Previously, journalists in Kyrgyzstan open A social media campaign hires “security guards” to work in Ukraine in exchange for 240,000 rubles ($4,383) a month and an easier route to Russian citizenship. It soon became clear that this was another recruitment drive on Wagner’s part.

Kyrgyzstan and its neighbors Uzbekistan and Tajikistan are a source of migrant workers in Russia. Kyrgyz Embassy in Moscow on Wednesday warning Its compatriots that it may be a crime to engage in conflict on behalf of a foreign power.

Although there were believed to be thousands of Syrian and other foreign fighters subordinate military To fight on the side of Moscow earlier this year, a significant foreign force has yet to materialize.

While the government has promised that only those with military experience would be called in, in practice nothing legally prevents them from enlisting without it as well. In response, the Spring Youth Democratic Movement called for renewed demonstrations against mobilization in Moscow, St. Petersburg and all Russian city centres.

“Vladimir Putin has just announced a partial mobilization in Russia. This means that thousands of Russian men – our fathers, brothers and husbands – will be thrown into the meat grinder of war,” Spring wrote on his Instagram page.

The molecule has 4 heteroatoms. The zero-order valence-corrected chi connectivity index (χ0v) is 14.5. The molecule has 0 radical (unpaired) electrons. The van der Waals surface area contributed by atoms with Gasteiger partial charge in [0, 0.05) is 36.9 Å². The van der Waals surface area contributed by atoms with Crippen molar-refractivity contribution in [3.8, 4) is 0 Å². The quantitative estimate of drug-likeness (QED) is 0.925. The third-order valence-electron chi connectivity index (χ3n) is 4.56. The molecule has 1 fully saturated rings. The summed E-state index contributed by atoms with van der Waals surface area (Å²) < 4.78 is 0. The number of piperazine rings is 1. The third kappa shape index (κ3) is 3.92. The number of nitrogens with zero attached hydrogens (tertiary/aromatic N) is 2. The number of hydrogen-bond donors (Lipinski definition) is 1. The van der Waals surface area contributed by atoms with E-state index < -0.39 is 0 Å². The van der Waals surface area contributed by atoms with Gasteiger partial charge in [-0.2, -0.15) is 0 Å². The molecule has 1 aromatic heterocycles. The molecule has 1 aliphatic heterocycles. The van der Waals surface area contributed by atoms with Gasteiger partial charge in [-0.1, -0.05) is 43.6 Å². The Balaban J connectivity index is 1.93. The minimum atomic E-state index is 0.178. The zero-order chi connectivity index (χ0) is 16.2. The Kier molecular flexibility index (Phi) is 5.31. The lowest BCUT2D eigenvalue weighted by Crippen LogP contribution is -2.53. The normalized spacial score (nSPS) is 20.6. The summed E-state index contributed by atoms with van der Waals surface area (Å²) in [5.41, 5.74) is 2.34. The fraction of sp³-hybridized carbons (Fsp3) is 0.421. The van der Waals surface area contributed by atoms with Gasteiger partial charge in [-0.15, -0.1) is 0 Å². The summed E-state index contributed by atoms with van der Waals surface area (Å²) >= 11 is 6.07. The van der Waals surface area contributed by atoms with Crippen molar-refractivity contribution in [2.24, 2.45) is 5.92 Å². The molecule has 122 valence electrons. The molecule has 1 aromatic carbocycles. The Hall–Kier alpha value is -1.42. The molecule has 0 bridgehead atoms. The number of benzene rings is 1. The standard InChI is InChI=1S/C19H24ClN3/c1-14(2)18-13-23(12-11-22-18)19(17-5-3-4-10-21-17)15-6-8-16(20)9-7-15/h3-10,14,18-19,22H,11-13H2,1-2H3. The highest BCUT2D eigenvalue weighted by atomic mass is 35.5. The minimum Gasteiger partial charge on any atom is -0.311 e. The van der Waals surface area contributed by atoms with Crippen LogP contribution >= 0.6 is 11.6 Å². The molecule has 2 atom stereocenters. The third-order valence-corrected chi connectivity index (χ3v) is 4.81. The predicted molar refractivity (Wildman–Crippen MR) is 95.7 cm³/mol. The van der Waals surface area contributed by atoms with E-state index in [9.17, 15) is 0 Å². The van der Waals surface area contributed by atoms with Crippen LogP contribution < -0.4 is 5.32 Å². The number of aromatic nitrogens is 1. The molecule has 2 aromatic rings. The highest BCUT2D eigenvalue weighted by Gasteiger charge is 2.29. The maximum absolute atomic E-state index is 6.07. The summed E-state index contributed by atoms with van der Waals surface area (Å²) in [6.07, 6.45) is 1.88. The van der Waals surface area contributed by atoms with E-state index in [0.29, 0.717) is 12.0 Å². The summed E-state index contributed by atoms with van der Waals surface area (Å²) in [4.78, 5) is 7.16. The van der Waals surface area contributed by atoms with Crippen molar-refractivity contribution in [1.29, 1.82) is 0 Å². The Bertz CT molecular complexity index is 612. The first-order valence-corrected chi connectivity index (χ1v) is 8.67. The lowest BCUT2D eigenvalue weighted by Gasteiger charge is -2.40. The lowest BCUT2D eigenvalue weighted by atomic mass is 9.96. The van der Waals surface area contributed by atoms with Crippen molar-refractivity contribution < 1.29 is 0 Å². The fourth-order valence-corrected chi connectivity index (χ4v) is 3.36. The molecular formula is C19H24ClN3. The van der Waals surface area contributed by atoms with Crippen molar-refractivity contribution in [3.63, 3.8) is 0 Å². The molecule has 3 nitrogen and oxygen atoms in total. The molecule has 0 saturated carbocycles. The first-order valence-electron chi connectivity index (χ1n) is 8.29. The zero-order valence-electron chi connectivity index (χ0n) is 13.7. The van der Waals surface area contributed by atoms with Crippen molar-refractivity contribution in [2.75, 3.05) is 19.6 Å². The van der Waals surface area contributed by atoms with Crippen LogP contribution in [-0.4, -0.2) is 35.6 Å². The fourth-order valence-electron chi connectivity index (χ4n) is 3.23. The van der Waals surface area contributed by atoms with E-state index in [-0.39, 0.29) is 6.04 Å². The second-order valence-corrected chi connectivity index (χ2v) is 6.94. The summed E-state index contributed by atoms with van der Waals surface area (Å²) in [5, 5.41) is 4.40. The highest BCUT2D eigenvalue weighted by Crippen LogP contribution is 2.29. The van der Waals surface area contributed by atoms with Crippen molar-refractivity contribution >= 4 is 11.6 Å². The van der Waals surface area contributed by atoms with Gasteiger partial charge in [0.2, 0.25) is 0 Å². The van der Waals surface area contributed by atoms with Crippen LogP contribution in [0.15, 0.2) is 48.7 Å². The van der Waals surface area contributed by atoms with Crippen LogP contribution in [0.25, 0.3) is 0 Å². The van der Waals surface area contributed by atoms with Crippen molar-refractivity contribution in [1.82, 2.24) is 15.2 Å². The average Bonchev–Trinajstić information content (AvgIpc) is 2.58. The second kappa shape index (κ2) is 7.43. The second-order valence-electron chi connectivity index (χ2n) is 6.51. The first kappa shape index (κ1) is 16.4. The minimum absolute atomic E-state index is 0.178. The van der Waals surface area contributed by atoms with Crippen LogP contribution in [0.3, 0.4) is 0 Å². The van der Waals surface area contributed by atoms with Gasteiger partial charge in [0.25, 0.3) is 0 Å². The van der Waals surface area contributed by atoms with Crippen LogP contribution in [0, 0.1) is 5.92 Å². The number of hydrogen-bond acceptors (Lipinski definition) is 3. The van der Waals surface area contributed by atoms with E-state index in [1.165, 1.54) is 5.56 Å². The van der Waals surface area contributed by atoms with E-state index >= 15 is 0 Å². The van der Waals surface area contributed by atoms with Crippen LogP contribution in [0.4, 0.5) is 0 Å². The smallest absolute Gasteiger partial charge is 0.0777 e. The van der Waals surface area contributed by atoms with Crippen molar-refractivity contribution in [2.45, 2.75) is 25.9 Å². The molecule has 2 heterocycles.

“Now the war will really come to every household and every family. The officials used to say that only the ‘professionals’ were fighting and they would win. It turned out that they were not winning – and prisoners began to be recruited to the front. War is no longer ‘out there’ – it has come to our country, our homes, our relatives.

Deputies and officers who daily cried about the need for mobilization would be alive and well in their heated chairs. We believe that they should be mobilized and sent to Ukraine – let them die for their ill-conceived notions, and not send ordinary people to their deaths.”

Anticipating this, pro-Kremlin commentator Ilya Remeslow wrote on his Telegram that “reliable sources” informed him that those participating in “illegal rallies” would be the first to mobilize.

“They will immediately check the documents on the spot, identify them, detain them and send them to the internal affairs agencies,” he claimed. “Then, along with military registration and enlistment, the category of draftee will be determined. who do not immediately fit into the first category [of 300,000 experienced soldiers] Will be registered for recruitment later.”

“So, we are waiting for you, dear hamster,” he said. “It’s time to serve.”